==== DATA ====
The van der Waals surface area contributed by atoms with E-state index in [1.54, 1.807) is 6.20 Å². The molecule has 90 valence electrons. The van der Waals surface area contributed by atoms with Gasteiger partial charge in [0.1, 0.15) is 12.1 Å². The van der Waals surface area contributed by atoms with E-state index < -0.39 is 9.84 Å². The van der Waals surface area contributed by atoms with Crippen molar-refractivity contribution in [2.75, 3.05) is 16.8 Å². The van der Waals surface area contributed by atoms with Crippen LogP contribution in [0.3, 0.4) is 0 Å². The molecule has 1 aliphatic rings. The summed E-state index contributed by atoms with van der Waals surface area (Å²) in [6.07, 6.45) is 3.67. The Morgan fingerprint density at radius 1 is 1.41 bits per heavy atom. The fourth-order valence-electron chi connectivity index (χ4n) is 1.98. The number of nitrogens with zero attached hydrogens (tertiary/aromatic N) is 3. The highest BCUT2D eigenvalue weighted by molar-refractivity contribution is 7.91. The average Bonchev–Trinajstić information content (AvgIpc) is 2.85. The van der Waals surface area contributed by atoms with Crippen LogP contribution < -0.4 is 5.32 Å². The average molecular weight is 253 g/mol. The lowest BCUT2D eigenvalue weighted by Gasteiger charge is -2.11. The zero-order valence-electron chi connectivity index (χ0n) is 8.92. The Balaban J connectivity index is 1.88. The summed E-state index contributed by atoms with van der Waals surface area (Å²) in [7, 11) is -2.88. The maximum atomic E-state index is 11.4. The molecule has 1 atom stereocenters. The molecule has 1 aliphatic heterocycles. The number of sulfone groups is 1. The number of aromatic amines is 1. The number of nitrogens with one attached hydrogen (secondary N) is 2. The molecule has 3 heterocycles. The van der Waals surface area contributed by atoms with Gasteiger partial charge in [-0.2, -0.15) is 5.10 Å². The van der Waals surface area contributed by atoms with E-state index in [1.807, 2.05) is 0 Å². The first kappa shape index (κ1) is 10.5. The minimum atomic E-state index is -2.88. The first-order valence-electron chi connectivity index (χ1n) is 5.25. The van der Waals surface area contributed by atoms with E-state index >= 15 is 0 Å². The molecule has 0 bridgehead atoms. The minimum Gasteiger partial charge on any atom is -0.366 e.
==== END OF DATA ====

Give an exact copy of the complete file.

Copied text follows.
The van der Waals surface area contributed by atoms with E-state index in [1.54, 1.807) is 6.20 Å². The molecule has 90 valence electrons. The van der Waals surface area contributed by atoms with Gasteiger partial charge in [0.1, 0.15) is 12.1 Å². The van der Waals surface area contributed by atoms with E-state index < -0.39 is 9.84 Å². The van der Waals surface area contributed by atoms with Crippen molar-refractivity contribution in [2.75, 3.05) is 16.8 Å². The van der Waals surface area contributed by atoms with Crippen LogP contribution in [0.3, 0.4) is 0 Å². The molecule has 1 aliphatic rings. The summed E-state index contributed by atoms with van der Waals surface area (Å²) in [6.07, 6.45) is 3.67. The Morgan fingerprint density at radius 1 is 1.41 bits per heavy atom. The fourth-order valence-electron chi connectivity index (χ4n) is 1.98. The number of nitrogens with zero attached hydrogens (tertiary/aromatic N) is 3. The highest BCUT2D eigenvalue weighted by molar-refractivity contribution is 7.91. The average Bonchev–Trinajstić information content (AvgIpc) is 2.85. The van der Waals surface area contributed by atoms with Crippen LogP contribution < -0.4 is 5.32 Å². The average molecular weight is 253 g/mol. The lowest BCUT2D eigenvalue weighted by Gasteiger charge is -2.11. The zero-order valence-electron chi connectivity index (χ0n) is 8.92. The Balaban J connectivity index is 1.88. The summed E-state index contributed by atoms with van der Waals surface area (Å²) in [7, 11) is -2.88. The maximum atomic E-state index is 11.4. The molecule has 1 atom stereocenters. The molecule has 1 aliphatic heterocycles. The number of sulfone groups is 1. The number of aromatic amines is 1. The number of nitrogens with one attached hydrogen (secondary N) is 2. The molecule has 3 heterocycles. The van der Waals surface area contributed by atoms with Gasteiger partial charge in [-0.2, -0.15) is 5.10 Å². The van der Waals surface area contributed by atoms with E-state index in [1.807, 2.05) is 0 Å². The first kappa shape index (κ1) is 10.5. The minimum atomic E-state index is -2.88. The first-order valence-electron chi connectivity index (χ1n) is 5.25. The van der Waals surface area contributed by atoms with E-state index >= 15 is 0 Å². The molecule has 0 bridgehead atoms. The minimum Gasteiger partial charge on any atom is -0.366 e.